14. We have also indicated hereinabove that the RP/respondent no.3 has issued a certificate dated 05.01.2021 which clearly indicates that TAS was deducted by Ninex.

15. In order to get credit of TAS deducted by Ninex, the petitioner had preferred a representation on 31.01.2021. The representation was, however, rejected on 13.07.2021 with the following observations:

“As reported, as per 26AS no credit Rs.29,16,674 is reflecting. AO have therefore restricted the TDS credits to provide only amount available in 26AS. Hence, no action is pending at AO end.”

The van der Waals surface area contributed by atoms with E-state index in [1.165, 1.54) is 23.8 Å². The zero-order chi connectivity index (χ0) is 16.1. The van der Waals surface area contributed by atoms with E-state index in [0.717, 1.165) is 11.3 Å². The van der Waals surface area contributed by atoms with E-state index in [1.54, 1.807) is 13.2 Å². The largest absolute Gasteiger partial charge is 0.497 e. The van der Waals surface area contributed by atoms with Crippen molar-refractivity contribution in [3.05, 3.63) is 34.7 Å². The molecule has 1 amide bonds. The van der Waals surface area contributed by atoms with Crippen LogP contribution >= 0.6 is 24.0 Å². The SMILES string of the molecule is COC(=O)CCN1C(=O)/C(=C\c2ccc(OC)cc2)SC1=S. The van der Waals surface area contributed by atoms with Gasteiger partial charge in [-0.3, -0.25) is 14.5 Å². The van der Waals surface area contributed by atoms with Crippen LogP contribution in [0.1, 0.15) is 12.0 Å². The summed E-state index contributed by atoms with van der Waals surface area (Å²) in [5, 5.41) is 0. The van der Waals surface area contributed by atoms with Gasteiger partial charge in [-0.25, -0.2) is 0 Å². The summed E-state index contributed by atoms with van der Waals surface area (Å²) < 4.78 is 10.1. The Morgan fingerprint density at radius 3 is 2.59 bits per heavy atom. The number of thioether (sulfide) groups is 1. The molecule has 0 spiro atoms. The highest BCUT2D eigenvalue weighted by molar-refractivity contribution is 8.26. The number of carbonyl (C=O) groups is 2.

16. It is against this backdrop that the instant writ action has been filed by the petitioner.

18. The record shows that, although Ninex deducted TAS amounting to Rs.29,16,674/-, it did not deposit the aforementioned amount with the revenue.

19. Given this position, the moot issues which arises for consideration are the following:

(i) Firstly, whether any recovery towards TAS can be made against the petitioner?

(ii) Secondly, whether the petitioner can obtain the credit of TAS?

20. Both the issues stand covered by the judgment rendered by this court in Sanjay Sudan v. Assistant Commissioner of Income Tax, [2023] 148 taxmann.com 329 (Delhi). The relevant observations made in the said judgment are set forth hereafter:

“5. Mr Sanjay Kumar, learned senior standing counsel, who appears on behalf of the respondents/revenue, says that the credit for withholding tax can only be given in terms of Section 199 of the Act, when the amount is received in the Central Government account.